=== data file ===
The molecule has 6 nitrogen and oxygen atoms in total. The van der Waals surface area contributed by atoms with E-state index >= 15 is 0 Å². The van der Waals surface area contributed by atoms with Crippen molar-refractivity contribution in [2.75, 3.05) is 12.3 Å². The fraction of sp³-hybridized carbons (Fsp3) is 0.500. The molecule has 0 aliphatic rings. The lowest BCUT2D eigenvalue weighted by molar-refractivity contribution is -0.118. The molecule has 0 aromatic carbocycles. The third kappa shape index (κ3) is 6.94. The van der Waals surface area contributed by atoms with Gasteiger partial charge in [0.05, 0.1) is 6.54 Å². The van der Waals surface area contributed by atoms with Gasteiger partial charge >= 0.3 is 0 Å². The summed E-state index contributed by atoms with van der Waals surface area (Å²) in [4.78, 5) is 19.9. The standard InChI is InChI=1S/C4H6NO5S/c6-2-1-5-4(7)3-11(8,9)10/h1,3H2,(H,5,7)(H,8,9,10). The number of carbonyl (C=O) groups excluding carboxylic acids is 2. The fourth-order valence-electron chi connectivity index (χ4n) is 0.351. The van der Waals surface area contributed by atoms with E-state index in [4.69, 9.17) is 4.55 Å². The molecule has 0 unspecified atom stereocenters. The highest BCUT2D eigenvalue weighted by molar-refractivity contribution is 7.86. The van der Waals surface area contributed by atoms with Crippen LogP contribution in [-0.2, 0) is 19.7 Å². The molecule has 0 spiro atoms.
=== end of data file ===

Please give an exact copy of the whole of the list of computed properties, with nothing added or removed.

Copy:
The molecule has 6 nitrogen and oxygen atoms in total. The van der Waals surface area contributed by atoms with E-state index >= 15 is 0 Å². The van der Waals surface area contributed by atoms with Crippen molar-refractivity contribution in [2.75, 3.05) is 12.3 Å². The fraction of sp³-hybridized carbons (Fsp3) is 0.500. The molecule has 0 aliphatic rings. The lowest BCUT2D eigenvalue weighted by molar-refractivity contribution is -0.118. The molecule has 0 aromatic carbocycles. The third kappa shape index (κ3) is 6.94. The van der Waals surface area contributed by atoms with Gasteiger partial charge in [0.05, 0.1) is 6.54 Å². The van der Waals surface area contributed by atoms with Gasteiger partial charge >= 0.3 is 0 Å². The summed E-state index contributed by atoms with van der Waals surface area (Å²) in [4.78, 5) is 19.9. The standard InChI is InChI=1S/C4H6NO5S/c6-2-1-5-4(7)3-11(8,9)10/h1,3H2,(H,5,7)(H,8,9,10). The number of carbonyl (C=O) groups excluding carboxylic acids is 2. The fourth-order valence-electron chi connectivity index (χ4n) is 0.351. The van der Waals surface area contributed by atoms with E-state index in [4.69, 9.17) is 4.55 Å². The molecule has 0 unspecified atom stereocenters. The highest BCUT2D eigenvalue weighted by molar-refractivity contribution is 7.86. The van der Waals surface area contributed by atoms with Crippen LogP contribution in [-0.2, 0) is 19.7 Å². The molecule has 0 spiro atoms.